20. I searched the Forum for 'Costa Rican driver's license renewal' and couldn't find a thread, so I'm sewing one up now. It's time to renew my driver's license... actually it was time the three months commencing before January 7, not the three months before my birthday in May as I had carelessly assumed. Oops. Somewhere I had read that this task could now be done at certain Banco de CR locations, although a quick survey of workers at the local ferreteria today pointed me back to La Uruca. I googled the question and indeed, this renewal could be done at the BCR in Escazu near WalMart. They expect your doctor to email them your qualifying health data. Online, the BCR form for an appointment I filled out was not accepted, so I called the Help Line. I advised them that my long cedula number exceeded the capacity of the little box on the form, and was told that I had called the wrong phone number for a cedula renewal. Explaining my need for una cita to renew the driver's licence, not a cedula, I learned that the BCR only does that work for citizens, "Extraneros must call COSEVI in La Uruca for an appointment". Happily, no one answers the phone there, adding to the excitement. Excusably, it's hora de almuerzo on Friday, only a leisurely cafe con leche from quitting time. I google COSEVI and call their branch in Alajuela, near Montecillos. A man anonymously answers, "Hello". I explain. And yes. I can renew there, shorter lines early in the morning. No appointment necessary. I google search for a nearby doctor to schedule the mandatory physical exam. Clinica Pena is close and they offer this service. A nurse will subsequently transmit to COSEVI the digital proof of my success fogging a mirror. Hoping to pay c10,000 for this 9am farce, it's made clear they expect a non-negotiable, c20,000 efectivo. A few minutes later, kindly Dr. Pena calls back, perhaps incredulous, sounding like a surprised Dr. Welby, letting me know that he doesn't open until 10, but lives on the next street and will open the gate early if I call him upon arriving there promptly at the scheduled 9 o'clock hour. This is my type of urban adventure! All we need are secret code words and the insistence on unmarked bills. But I'd rather chew on a dead terciepelo tail than deal with driving around La Uruca/San Jose during the perpetual rush hour. That sort of 'challenge' won during my youth no longer appeals. The same well-meaning purveyors of tubo y torneo at the hardware store tell me there is no multa for tardy payment of a license renewal. Verdad, after a couple year absence, in 2002 in San Ramone I was able to renew an expired CR driver's license by confirming my residency with an expired cedula (don't you try that). Of course, a crash-and-burn over the weekend exposing my lax attitude could prove troublesome and rapidly restore my missing humilde. To be continued.....with more italics and an update on the New Year's quest for life-saving vials of snake anti-venom. Marsrox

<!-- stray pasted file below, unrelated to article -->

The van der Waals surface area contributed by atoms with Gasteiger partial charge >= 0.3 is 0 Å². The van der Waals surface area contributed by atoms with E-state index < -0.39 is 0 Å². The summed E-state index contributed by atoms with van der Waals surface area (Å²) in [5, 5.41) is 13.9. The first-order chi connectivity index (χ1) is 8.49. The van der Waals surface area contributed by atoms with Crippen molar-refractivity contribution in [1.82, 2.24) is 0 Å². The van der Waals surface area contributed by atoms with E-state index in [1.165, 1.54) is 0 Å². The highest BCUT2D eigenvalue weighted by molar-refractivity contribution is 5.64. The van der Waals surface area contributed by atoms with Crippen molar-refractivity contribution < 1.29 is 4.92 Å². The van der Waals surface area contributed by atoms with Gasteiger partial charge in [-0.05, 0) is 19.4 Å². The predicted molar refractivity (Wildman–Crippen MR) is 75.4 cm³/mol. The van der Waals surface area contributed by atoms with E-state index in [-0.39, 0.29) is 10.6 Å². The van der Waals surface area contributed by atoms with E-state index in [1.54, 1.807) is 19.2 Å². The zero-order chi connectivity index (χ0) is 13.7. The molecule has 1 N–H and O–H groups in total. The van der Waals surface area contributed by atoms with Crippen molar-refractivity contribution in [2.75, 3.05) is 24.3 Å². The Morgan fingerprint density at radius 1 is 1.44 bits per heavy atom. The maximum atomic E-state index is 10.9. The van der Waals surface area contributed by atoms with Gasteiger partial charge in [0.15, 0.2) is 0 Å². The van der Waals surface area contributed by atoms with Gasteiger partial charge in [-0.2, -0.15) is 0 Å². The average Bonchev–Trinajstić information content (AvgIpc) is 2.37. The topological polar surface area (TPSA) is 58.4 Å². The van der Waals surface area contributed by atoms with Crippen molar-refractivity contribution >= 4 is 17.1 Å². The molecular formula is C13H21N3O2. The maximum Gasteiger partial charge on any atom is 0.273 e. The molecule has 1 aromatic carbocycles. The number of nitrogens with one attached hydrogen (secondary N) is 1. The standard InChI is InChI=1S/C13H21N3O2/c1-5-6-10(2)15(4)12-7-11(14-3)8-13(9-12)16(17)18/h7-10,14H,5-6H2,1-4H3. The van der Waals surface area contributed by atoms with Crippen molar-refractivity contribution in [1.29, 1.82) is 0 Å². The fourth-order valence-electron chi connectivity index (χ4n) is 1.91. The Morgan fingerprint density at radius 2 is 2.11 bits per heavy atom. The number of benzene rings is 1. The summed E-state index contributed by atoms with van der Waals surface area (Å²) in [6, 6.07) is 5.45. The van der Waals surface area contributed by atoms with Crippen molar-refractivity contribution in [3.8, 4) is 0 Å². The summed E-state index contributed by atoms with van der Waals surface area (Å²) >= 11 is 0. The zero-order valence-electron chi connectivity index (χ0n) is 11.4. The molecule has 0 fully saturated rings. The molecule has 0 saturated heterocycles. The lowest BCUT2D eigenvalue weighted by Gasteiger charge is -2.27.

21. Interested parties can review the original thread seeking advice on this topic for my personal status and subsequent public commentary. No apologies for the length of this submission, hopefully some will find it useful. Taking personal responsibilty to effect a clean adios to life without creating a burden was the mission. I've always tried to avoid the avoidable errors of omission and commission. I've completed this task and wish to share what occurred, realizing my experience is just more input for your mental hard drive. I have just read through a couple of existing threads regarding corporations which many use to ease ownership changes, such as those caused by death, minimize tax liabilities and shield assets from litigation. These vehicles are a substitute for a Will and will be addressed first. Regarding S.A.'s : Back in the 1980's every attorney would advise new residents to place real estate and vehicles in an SA. Either a new one was created or one could purchase one from an inventory. They cost around $400. The one for your house/condo was meant to ease the paperwork surrounding the sale and the transfer fees were always less then sales taxes. It was also considered the best way to shield the property from unrelated lawsuits. I heard a couple years ago from a law firm hq'd in the Forum that following changes in regulations, in most cases a sales tax would be collected on homes sold whether inside an SA or not. Also, I would not bet anymore that my property or vehicle inside an SA holding only these assets would be protected from lien if I got involved in a major lawsuit seeking financial damages. Of course, every transaction here seems to follow random legal and tax interpretation. Not a gambler, I am someone unwilling to count on a 'lucky' personally positive outcome when a negative one is possible. I line the ducks up as straight as the river current allows. For that reason, In 2011 or so, when the first rumblings and changes occured, including an annual tax that would be owed even while there was disagreement in defining an 'active' or 'inactive' corporation, even when sala 4 blocked the new reg but allowed collecting taxes that mostly only Gringos paid, I discarded the SA's within a published grace period for the minimum amount. The attorney charged $400 for both, after I 'shopped' the charge. So now what about all those alleged protections I just lost? As stated by others, INS sells a liability- only policy for your vehicle which costs me around $120/6 months for a 2008 Toyota Prada Landcruiser 4x4. It pays up to c100 million per person for death and c300 million per accident. There's medical benefit and property damage coverage. Road assistance is included and is similar to what AAA offers, seemingly a good deal. Newer insured vehicles qualify one to obtain free taxi service to and from the airport inside the GAM by appointment. I've never tried that, however. The policy seems an acceptable substitute for an S.A. When I speed-bump over un borracho sleeping in the middle of the unlit lastre road in the rain and his wife goes after my bank accounts, one should be able to count on this policy. Homeowner's can purchase 'Hogar' insurance from INS on their home , based on value. Just because it seemed 'smart', I had this protection along with the S.A. from 2003-2006 until reading the policy during a night of 'replicas' (after shocks) of the Cinchona terremoto. Comically, my agent had called me that morning advising that this day was the last before my policy expired. Informed by neighbors that structural damage from the quake might be blamed on watery cement or insufficient re-bar, I next realized by reading the policy that my main concern, volcanic ash from any eruptions of Poas, was not covered. I already knew that a clause regarding 'activating' coverage for involved notifying my agent in writing should the house be vacant for more than a week, even just at the beach, and there would not be covering were I gone for a month. Video of contents was unacceptable because one 'could borrow furniture' just for the video. Without original invoices of your contents, not even a depreciated amount would be paid for loss. Houses without barriers to entry normally would not be insured. Maybe the policy is different now, but were I to purchase it again, I would shop for a 'friendly' agent known by others to be 'generous' with claims. Back to S.A.'s, for US tax filers, you will check the box claiming ownership of 'foreign corporations' and submit another form. Not using Turbo-tax? Pay your tax preparer another fee. Even for those innocent of all bad deeds, owning offshore corporations is red meat to the IRS and is best avoided. So for 'protecting' your home from a lawsuit and for sales tax avoidance, consult your atty on whether an S.A. will still accomplish this. For theft protection for a free-standing house not in a gated community, walls, ornamental door and window bars, lights and alarms seem prudent for light sleepers otherwise unarmed living where the police don't answer the phone. As a Comandante told the members of four pueblo Asociacion de Desarollo's last year dealing with an 'infestation' of cocaine dealers, "When a thief has a choice between a house with barriers and one without, which will he choose?" And lastly, for concerns with natural disasters, avoid buying homes downwind from volcanos, at river bottoms, on top of known fault lines, in dengue areas, on mountain tops subject to landslides and lightning strikes, or rent. Last Will - the process. I dismissed the first attorney prior to signing anything or paying a fee. Why? He is a young fifty years old and seemed lazy and incompetent. His third emailed draft in both Spanish and google-translated English was moving even further away from my wishes, which were simple and few. He preferred to be paid in dollars ($300) although the fee table from 'el colegio de abogados' quotes c150,000, now $266. But more important, his recent marriage separation was due to his 'accumulation of cars and quads'. He keeps a drone with a broken rotor on his desk. He claims a large portfolio of attractive properties through out Costa Rica that would benefit were mine included. He wanted to be named beneficiary of one bank account to gain access to funds for the cremation bill while not describing this in the Will. He told me the business of an American neighbor that was none of mine. I had to trust that once dead, he wouldn't unilaterally forge another Will and alter the one in the archives. The bad vibes made me uncomfortable. Another atty was consulted, one I met through a woman, a retired professor, working with the 'Defensora de Habitantes', the CR omsbudsman. This atty, an elderly woman, was a retired judge and one who had impressed me greatly when I sought to file a class-action suit with SUTEL v ICE. The heir for all property in Costa Rica would also be executor. No S.A's are involved. A back-up heir and executor were named in case of our simultaneous demise. No POA was necessary. The heir was made beneficiary for accounts at Scotiabank and Banco Nacional, some of the funds there earmarked to pay for cremation, contact info for 'Jardin de Recuerdos' is in a file with the Will and bank beneficiary forms. While married couples may simplify property transfer by donating their property to someone in the Will following death, this action is permanent, and they lose the ability to sell 'the property', which in the Will could include a vehicle. The Will states that only property in Costa Rica is involved. One must visit the archives in person to change the Will. As an extranero, two 'translators', persons (only Ticos?) able to speak both spanish and English were needed as per code, and three witnesses attended the reading and signing. Where there's a Will, there's a Way. Marsrox